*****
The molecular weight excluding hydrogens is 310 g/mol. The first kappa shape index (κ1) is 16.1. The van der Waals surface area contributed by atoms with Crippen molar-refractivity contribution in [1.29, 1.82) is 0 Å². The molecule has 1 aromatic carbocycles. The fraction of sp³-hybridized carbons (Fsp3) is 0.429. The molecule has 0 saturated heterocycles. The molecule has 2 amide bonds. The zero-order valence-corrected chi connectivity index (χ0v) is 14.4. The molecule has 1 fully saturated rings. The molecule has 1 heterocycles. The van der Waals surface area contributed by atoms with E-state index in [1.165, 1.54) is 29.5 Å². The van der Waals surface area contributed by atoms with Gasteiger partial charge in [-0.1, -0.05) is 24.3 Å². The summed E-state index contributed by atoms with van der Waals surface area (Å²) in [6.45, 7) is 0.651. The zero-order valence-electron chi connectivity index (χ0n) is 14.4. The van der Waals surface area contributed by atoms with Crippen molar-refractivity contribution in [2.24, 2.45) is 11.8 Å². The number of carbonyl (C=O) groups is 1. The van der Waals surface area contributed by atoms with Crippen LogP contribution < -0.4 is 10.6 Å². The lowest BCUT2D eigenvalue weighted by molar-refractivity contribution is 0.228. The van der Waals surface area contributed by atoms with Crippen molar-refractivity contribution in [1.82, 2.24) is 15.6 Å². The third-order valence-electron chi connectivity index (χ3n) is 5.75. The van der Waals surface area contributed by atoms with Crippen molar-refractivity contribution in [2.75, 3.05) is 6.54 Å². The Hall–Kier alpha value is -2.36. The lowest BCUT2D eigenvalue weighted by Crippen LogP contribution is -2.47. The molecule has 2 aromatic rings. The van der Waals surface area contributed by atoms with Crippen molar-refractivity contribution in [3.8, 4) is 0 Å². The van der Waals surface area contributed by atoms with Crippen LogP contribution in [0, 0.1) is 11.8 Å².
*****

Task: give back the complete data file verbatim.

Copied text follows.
The molecular weight excluding hydrogens is 310 g/mol. The first kappa shape index (κ1) is 16.1. The van der Waals surface area contributed by atoms with Crippen molar-refractivity contribution in [1.29, 1.82) is 0 Å². The molecule has 1 aromatic carbocycles. The fraction of sp³-hybridized carbons (Fsp3) is 0.429. The molecule has 0 saturated heterocycles. The molecule has 2 amide bonds. The zero-order valence-corrected chi connectivity index (χ0v) is 14.4. The molecule has 1 fully saturated rings. The molecule has 1 heterocycles. The van der Waals surface area contributed by atoms with E-state index in [1.165, 1.54) is 29.5 Å². The van der Waals surface area contributed by atoms with Gasteiger partial charge in [-0.1, -0.05) is 24.3 Å². The summed E-state index contributed by atoms with van der Waals surface area (Å²) in [6.45, 7) is 0.651. The zero-order valence-electron chi connectivity index (χ0n) is 14.4. The van der Waals surface area contributed by atoms with Crippen molar-refractivity contribution in [2.24, 2.45) is 11.8 Å². The number of carbonyl (C=O) groups is 1. The van der Waals surface area contributed by atoms with Crippen LogP contribution < -0.4 is 10.6 Å². The lowest BCUT2D eigenvalue weighted by molar-refractivity contribution is 0.228. The van der Waals surface area contributed by atoms with Crippen molar-refractivity contribution in [1.82, 2.24) is 15.6 Å². The third-order valence-electron chi connectivity index (χ3n) is 5.75. The van der Waals surface area contributed by atoms with Crippen molar-refractivity contribution in [2.75, 3.05) is 6.54 Å². The Hall–Kier alpha value is -2.36. The lowest BCUT2D eigenvalue weighted by Crippen LogP contribution is -2.47. The molecule has 2 aromatic rings. The van der Waals surface area contributed by atoms with Crippen molar-refractivity contribution in [3.8, 4) is 0 Å². The van der Waals surface area contributed by atoms with Crippen LogP contribution in [0, 0.1) is 11.8 Å².